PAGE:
Francis Collingsworth – Inspector Collingsworth’s son, he is following in his father’s footsteps as a police officer. He is a childhood friend of Gillian with hopes of becoming more. (As they were most frequently – and appropriately – referred to by their last names, I had trouble keeping Francis separate from his father until I noted that he was a constable while his father was an inspector.)
Mr. Wilhelm – Miss Young’s employer at the Drury Lane Theater in London.
I did not wish to sound tediously repetitious. Otherwise, I could have added to literally every character listed (minus the heroine, of course): “his/her motivations are unclear throughout most of the novel.” For it seems that at one point or another each of the characters, outside of Miss Gillian Young herself, did or said something which might warrant suspicion.
There are additional important characters, but to mention them here would give away certain surprises, so I will end my list here.
Emotional Engagement & Pacing of the Story:
As I mentioned, the first few chapters did not engage my emotions, although they did engage my curiosity. However, the book felt a bit like a snowball rolling downhill. The momentum gradually, but continuously built until it was at such a pace I could not make myself put the book down.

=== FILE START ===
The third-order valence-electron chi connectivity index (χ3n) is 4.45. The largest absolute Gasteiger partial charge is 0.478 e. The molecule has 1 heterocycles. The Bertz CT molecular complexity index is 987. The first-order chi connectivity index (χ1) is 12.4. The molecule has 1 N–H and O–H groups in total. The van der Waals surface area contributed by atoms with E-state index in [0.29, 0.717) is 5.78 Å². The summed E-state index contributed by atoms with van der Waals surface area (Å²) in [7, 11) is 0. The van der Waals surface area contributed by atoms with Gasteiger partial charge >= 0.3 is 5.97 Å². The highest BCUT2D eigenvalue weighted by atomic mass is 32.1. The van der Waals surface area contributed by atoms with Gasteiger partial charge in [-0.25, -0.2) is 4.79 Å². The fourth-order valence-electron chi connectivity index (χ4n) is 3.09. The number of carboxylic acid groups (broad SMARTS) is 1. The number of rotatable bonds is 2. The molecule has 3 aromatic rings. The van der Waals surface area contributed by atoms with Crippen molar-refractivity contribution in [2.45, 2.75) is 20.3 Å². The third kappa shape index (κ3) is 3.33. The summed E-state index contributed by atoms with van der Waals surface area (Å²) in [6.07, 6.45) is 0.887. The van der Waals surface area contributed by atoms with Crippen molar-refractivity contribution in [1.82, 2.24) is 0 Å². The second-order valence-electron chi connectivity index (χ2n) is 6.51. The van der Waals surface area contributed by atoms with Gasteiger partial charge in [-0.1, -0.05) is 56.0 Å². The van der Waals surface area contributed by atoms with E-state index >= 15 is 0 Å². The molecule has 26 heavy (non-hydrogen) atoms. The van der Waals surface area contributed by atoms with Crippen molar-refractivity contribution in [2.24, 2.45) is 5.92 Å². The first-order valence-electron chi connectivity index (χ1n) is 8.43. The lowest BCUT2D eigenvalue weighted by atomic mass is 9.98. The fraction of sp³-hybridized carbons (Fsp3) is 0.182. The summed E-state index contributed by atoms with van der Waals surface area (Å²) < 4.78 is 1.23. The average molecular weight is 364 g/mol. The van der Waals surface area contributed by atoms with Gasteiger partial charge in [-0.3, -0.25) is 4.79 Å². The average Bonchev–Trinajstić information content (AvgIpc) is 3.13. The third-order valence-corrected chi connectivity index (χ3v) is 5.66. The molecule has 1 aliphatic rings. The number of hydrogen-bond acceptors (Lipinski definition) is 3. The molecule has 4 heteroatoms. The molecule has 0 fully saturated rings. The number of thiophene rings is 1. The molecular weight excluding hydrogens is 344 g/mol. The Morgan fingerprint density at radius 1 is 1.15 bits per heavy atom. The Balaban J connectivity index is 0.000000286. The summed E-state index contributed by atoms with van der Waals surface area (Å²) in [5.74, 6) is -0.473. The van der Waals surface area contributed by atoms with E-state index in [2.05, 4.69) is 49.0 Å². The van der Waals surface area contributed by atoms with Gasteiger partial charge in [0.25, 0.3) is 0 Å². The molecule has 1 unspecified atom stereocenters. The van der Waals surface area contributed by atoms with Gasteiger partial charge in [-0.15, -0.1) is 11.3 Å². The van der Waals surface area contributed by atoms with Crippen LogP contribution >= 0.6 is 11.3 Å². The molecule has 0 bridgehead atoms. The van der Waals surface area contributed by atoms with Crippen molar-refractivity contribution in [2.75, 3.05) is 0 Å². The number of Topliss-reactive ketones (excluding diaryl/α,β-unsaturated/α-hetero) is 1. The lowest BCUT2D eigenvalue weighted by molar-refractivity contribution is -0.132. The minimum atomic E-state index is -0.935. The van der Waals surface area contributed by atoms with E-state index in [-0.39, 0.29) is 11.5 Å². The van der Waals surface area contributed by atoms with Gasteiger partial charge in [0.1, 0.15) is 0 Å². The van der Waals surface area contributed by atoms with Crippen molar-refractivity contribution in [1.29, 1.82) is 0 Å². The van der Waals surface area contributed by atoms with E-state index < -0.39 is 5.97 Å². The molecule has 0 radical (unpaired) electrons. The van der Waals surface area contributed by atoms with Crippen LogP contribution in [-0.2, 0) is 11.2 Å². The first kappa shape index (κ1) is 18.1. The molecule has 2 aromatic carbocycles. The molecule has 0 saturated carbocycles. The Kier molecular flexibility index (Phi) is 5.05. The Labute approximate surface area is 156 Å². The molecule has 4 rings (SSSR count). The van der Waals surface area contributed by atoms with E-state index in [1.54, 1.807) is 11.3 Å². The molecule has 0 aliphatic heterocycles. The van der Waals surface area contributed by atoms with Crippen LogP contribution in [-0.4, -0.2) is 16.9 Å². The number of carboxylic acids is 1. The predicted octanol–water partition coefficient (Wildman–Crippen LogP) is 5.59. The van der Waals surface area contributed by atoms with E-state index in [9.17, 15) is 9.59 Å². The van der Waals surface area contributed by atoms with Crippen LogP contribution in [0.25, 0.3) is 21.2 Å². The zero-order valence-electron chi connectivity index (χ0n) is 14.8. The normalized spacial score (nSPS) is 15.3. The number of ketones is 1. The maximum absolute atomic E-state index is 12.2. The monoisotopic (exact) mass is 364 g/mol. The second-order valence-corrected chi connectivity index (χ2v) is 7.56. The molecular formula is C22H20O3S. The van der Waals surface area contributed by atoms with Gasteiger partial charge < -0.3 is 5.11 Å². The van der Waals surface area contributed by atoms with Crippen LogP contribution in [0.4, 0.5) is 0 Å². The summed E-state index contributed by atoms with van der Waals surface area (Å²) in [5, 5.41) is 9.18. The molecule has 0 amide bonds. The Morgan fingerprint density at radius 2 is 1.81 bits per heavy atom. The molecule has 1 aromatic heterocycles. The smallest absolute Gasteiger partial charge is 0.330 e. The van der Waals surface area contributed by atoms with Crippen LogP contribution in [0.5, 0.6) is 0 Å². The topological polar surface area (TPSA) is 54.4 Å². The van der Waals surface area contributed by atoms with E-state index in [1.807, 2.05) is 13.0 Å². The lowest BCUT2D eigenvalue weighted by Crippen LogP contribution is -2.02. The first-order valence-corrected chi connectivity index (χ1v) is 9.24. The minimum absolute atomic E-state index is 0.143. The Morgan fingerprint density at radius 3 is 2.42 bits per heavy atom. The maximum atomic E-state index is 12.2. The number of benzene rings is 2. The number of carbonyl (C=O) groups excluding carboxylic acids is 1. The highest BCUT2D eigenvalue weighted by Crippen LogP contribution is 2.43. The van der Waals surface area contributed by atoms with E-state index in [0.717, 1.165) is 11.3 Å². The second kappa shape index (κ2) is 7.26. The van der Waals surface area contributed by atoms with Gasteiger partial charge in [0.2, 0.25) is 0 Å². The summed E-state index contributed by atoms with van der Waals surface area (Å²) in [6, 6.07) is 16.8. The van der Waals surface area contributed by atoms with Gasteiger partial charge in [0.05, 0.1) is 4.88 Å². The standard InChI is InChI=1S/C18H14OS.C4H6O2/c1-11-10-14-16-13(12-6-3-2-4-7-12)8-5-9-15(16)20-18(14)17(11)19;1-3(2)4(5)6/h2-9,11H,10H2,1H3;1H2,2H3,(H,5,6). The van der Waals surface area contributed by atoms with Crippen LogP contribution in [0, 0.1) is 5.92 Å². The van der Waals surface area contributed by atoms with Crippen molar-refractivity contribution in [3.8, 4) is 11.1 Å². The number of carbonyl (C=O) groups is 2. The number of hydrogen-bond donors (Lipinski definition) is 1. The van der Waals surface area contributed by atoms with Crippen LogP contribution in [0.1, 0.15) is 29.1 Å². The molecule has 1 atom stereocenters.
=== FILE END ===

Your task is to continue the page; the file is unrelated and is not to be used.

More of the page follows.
Elements I especially liked/disliked:
I enjoyed reading about life from the perspective of a primarily middle-class woman who had connections to nearly every level of the various classes in London 1883. I particularly enjoyed the glimpses into the lives of the pantomimes of the time. As a special bonus, there is an author’s note at the back of the book which shares some of the relative bits of history upon which the book is based, which I found fascinating.
I also enjoyed this references to Little Women sprinkled throughout the book.
The primary themes are that no one is perfect, reputations are fragile, relationships are key to survival, and trust must be earned. Yet none of these themes are presented quite so clearly in the novel, which plays with these ideas in a way which causes you consider both sides of every story.
Perhaps others saw the answers before I, but I will admit that this mystery kept me guessing until the very end. While the essence of the ending did not surprise me, how the author got us to it, did. Yet when it all concluded, everything made sense and fit together perfectly, as any well-written mystery should. I will also add for my fellow romance lovers, that in the end, I was quite satisfied with the conclusion of the romance portion of this novel.